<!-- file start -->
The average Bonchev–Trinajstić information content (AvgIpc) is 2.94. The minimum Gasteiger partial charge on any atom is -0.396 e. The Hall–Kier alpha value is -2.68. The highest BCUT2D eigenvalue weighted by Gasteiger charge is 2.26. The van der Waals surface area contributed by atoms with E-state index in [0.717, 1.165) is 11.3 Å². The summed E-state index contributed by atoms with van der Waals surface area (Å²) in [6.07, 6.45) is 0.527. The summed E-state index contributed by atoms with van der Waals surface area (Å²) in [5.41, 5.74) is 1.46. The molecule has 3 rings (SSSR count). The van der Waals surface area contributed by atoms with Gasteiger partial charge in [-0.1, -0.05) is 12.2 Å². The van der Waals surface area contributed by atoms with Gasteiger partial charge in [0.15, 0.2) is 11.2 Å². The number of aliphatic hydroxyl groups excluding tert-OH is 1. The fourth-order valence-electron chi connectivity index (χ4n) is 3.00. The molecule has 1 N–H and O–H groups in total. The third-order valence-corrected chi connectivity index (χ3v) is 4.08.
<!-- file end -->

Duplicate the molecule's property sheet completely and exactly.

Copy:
The average Bonchev–Trinajstić information content (AvgIpc) is 2.94. The minimum Gasteiger partial charge on any atom is -0.396 e. The Hall–Kier alpha value is -2.68. The highest BCUT2D eigenvalue weighted by Gasteiger charge is 2.26. The van der Waals surface area contributed by atoms with E-state index in [0.717, 1.165) is 11.3 Å². The summed E-state index contributed by atoms with van der Waals surface area (Å²) in [6.07, 6.45) is 0.527. The summed E-state index contributed by atoms with van der Waals surface area (Å²) in [5.41, 5.74) is 1.46. The molecule has 3 rings (SSSR count). The van der Waals surface area contributed by atoms with Gasteiger partial charge in [-0.1, -0.05) is 12.2 Å². The van der Waals surface area contributed by atoms with Gasteiger partial charge in [0.15, 0.2) is 11.2 Å². The number of aliphatic hydroxyl groups excluding tert-OH is 1. The fourth-order valence-electron chi connectivity index (χ4n) is 3.00. The molecule has 1 N–H and O–H groups in total. The third-order valence-corrected chi connectivity index (χ3v) is 4.08.